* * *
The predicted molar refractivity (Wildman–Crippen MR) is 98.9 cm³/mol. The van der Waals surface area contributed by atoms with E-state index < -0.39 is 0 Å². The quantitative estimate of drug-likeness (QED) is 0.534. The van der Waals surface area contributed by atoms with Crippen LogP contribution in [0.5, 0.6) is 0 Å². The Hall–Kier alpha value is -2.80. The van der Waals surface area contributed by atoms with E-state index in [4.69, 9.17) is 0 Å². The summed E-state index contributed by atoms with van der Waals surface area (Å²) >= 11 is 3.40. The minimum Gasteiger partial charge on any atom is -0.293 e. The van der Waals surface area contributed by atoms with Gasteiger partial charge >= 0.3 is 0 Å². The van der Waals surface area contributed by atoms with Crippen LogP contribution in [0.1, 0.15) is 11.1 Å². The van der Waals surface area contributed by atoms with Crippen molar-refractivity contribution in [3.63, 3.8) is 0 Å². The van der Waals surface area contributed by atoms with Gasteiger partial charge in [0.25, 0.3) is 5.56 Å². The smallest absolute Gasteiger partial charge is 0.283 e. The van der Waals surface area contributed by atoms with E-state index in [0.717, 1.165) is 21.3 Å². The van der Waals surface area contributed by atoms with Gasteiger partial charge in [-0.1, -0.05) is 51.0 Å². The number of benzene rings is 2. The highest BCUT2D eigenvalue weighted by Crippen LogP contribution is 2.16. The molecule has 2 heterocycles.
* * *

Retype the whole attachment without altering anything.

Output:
The predicted molar refractivity (Wildman–Crippen MR) is 98.9 cm³/mol. The van der Waals surface area contributed by atoms with E-state index < -0.39 is 0 Å². The quantitative estimate of drug-likeness (QED) is 0.534. The van der Waals surface area contributed by atoms with Crippen LogP contribution in [0.5, 0.6) is 0 Å². The Hall–Kier alpha value is -2.80. The van der Waals surface area contributed by atoms with E-state index in [4.69, 9.17) is 0 Å². The summed E-state index contributed by atoms with van der Waals surface area (Å²) >= 11 is 3.40. The minimum Gasteiger partial charge on any atom is -0.293 e. The van der Waals surface area contributed by atoms with Gasteiger partial charge >= 0.3 is 0 Å². The van der Waals surface area contributed by atoms with Crippen LogP contribution in [0.1, 0.15) is 11.1 Å². The van der Waals surface area contributed by atoms with Crippen molar-refractivity contribution in [3.63, 3.8) is 0 Å². The van der Waals surface area contributed by atoms with Gasteiger partial charge in [0.25, 0.3) is 5.56 Å². The smallest absolute Gasteiger partial charge is 0.283 e. The van der Waals surface area contributed by atoms with E-state index in [0.717, 1.165) is 21.3 Å². The van der Waals surface area contributed by atoms with Gasteiger partial charge in [-0.1, -0.05) is 51.0 Å². The number of benzene rings is 2. The highest BCUT2D eigenvalue weighted by Crippen LogP contribution is 2.16. The molecule has 2 heterocycles.